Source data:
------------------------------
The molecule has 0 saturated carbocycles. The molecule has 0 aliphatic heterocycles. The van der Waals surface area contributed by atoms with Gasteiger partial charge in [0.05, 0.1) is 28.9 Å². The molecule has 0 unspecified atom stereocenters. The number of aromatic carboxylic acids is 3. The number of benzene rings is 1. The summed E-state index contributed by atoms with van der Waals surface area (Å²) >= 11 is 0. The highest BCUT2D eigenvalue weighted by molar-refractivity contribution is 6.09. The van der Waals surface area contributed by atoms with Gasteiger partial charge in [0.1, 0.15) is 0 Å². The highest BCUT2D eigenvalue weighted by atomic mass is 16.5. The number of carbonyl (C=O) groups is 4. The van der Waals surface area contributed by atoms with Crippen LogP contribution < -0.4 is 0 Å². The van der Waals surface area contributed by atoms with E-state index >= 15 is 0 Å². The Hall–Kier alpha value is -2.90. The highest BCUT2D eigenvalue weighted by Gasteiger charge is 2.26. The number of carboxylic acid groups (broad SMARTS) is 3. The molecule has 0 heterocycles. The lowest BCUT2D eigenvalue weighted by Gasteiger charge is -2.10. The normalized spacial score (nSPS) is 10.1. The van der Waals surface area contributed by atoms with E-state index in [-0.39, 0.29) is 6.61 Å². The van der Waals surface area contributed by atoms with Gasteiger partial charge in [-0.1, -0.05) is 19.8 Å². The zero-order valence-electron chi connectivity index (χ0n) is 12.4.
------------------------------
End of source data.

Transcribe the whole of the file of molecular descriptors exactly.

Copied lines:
The molecule has 0 saturated carbocycles. The molecule has 0 aliphatic heterocycles. The van der Waals surface area contributed by atoms with Gasteiger partial charge in [0.05, 0.1) is 28.9 Å². The molecule has 0 unspecified atom stereocenters. The number of aromatic carboxylic acids is 3. The number of benzene rings is 1. The summed E-state index contributed by atoms with van der Waals surface area (Å²) >= 11 is 0. The highest BCUT2D eigenvalue weighted by molar-refractivity contribution is 6.09. The van der Waals surface area contributed by atoms with Gasteiger partial charge in [0.1, 0.15) is 0 Å². The highest BCUT2D eigenvalue weighted by atomic mass is 16.5. The number of carbonyl (C=O) groups is 4. The van der Waals surface area contributed by atoms with Crippen LogP contribution < -0.4 is 0 Å². The van der Waals surface area contributed by atoms with E-state index >= 15 is 0 Å². The Hall–Kier alpha value is -2.90. The highest BCUT2D eigenvalue weighted by Gasteiger charge is 2.26. The number of carboxylic acid groups (broad SMARTS) is 3. The molecule has 0 heterocycles. The lowest BCUT2D eigenvalue weighted by Gasteiger charge is -2.10. The normalized spacial score (nSPS) is 10.1. The van der Waals surface area contributed by atoms with E-state index in [-0.39, 0.29) is 6.61 Å². The van der Waals surface area contributed by atoms with Gasteiger partial charge in [-0.1, -0.05) is 19.8 Å². The zero-order valence-electron chi connectivity index (χ0n) is 12.4.